Essay by Marianne R. Williams in collaboration with Frederic Bigras-Burrogano
Driving into the Horseshoe Canyon is a majestic experience. The straight, flat prairie
highways give way to twisting roads that descend into an ancient valley . The layers of sand,
limestone and bentonite clay are easy to see, with black coal seams and Cretaceous ocean
beds rippled throughout. Composed of moonscape-like erosion formations, the canyon
features buttes, coulees, and gullies. Rock formations called hoodoos sprout from the ground.
They are natural yet transient vertical structures of soft sandstone differing in height and
shape. Eventually, the hoodoos will be destroyed. They will disintegrate into the landscape,
blown and washed away by millennia of wind and water. Horseshoe Canyon presents a
landscape unlike any other in Canada, its uniqueness amplified against the vibrant canola
and wheat of surrounding farmland. The viscosity of these valleys is misleading; solid
materials resemble liquids. Hardened mud looks like icing slipping off a cake, and the
ground turns to the consistency of thick yogurt after a brief rain, creating ephemeral caves
and unexpected sinkholes.
While I enjoy the unique beauty of the Horseshoe, I am even more intrigued by the
lore of its cousin canyon to the north, the Horsethief. It was created by a different tributary
of the Red Deer River, allegedly earning its name from a trade route that trafficked illegal
horses between Alberta and the United States in the late 19th and early 20th centuries. For
the Indigenous peoples, both canyons were believed to be burial grounds of the bison
ancestors and the transitory hoodoos protectors of the ancient animals' spirits.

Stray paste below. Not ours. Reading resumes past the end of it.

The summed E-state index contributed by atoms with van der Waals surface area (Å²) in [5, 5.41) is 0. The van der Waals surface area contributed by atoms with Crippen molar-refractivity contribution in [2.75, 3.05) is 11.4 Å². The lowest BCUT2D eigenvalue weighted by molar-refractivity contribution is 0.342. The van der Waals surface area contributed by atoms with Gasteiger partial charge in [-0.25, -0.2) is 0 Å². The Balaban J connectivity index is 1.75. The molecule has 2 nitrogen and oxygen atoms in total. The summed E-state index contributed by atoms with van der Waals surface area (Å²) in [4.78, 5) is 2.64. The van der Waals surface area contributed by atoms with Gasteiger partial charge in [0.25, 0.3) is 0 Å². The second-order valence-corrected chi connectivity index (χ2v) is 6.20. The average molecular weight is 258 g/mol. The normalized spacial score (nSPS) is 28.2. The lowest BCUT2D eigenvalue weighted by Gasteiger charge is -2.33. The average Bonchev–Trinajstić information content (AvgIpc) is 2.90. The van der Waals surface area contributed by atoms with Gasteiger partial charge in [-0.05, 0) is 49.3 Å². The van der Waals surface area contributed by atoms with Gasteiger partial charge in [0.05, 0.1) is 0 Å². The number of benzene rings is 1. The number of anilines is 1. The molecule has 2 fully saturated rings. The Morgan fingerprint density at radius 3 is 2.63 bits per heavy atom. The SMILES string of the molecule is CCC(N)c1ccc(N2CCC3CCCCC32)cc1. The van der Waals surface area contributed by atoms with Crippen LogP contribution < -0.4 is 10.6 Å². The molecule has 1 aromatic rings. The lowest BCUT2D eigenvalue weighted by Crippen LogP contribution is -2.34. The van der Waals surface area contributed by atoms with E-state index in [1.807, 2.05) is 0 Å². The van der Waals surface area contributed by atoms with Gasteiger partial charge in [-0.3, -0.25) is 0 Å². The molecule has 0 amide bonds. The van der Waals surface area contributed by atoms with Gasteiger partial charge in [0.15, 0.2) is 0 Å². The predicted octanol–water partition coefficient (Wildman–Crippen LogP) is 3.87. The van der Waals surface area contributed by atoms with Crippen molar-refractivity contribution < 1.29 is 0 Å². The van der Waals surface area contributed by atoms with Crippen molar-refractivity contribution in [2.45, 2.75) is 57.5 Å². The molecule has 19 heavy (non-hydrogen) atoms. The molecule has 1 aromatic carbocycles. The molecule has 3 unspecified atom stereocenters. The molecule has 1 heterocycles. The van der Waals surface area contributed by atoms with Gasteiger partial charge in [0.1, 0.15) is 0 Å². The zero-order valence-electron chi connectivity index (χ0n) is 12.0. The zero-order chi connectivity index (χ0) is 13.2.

Drumheller, Alberta is a small rural town wedged in the middle of these canyon
landscapes, a headstone to a vast prehistoric graveyard. Although the land lacks the minerals
of the surrounding fertile loam, rendering it useless for farmland, it is flush with coal. The
Blackfoot peoples had been finding fossils (and telling European colonizers about them) for
centuries. However, it wasn’t until Joseph Burr Tyrrell, a mining geologist sent by the
Canadian Geological Survey in the late 1880s, accidently unearthed a dinosaur skull while
digging up a coal seam that the town became synonymous with paleontology.
White men were hardly the first to find fossils in Alberta. The Kainai Nation, whose
traditional territory is much farther south than Drumheller, has numerous spiritual and
cultural associations with ammonite, a fossilized mollusk named or buffalo stone
thought to ward off misfortune and bring protection from harm. Regardless, Tyrrell’s name
was chosen for the museum of paleontology established in Drumheller in 1985. It was later
conferred by the British monarch in 1990, an ineradicable reminder of Canadian colonial
settlement and the Western worldview of scientific progress. The Royal Tyrrell Museum
attracts over 380,000 visitors each year, more than 47 times the population of Drumheller,
creating a tourism infrastructure for the entire region.
In an economic boom cycle familiar to today’s Alberta, Drumheller and the
surrounding towns attracted thousands of coal miners, seemingly overnight, after the
discovery of coal in the late 19th century. Businesses, hotels and bars catering to coal miners
rapidly popped up. Only a few, such as the Rose Deer Hotel in Wayne, Alberta and the
Waldorf Hotel in downtown Drumheller, remain in operation today. Although the actual
mining operations have been shut down and abandoned for decades, remnants of the coal
mining history and culture are found throughout the region. Some areas were turned into
heritage sites and then into museums, like the Atlas Coal Mine located about 20 minutes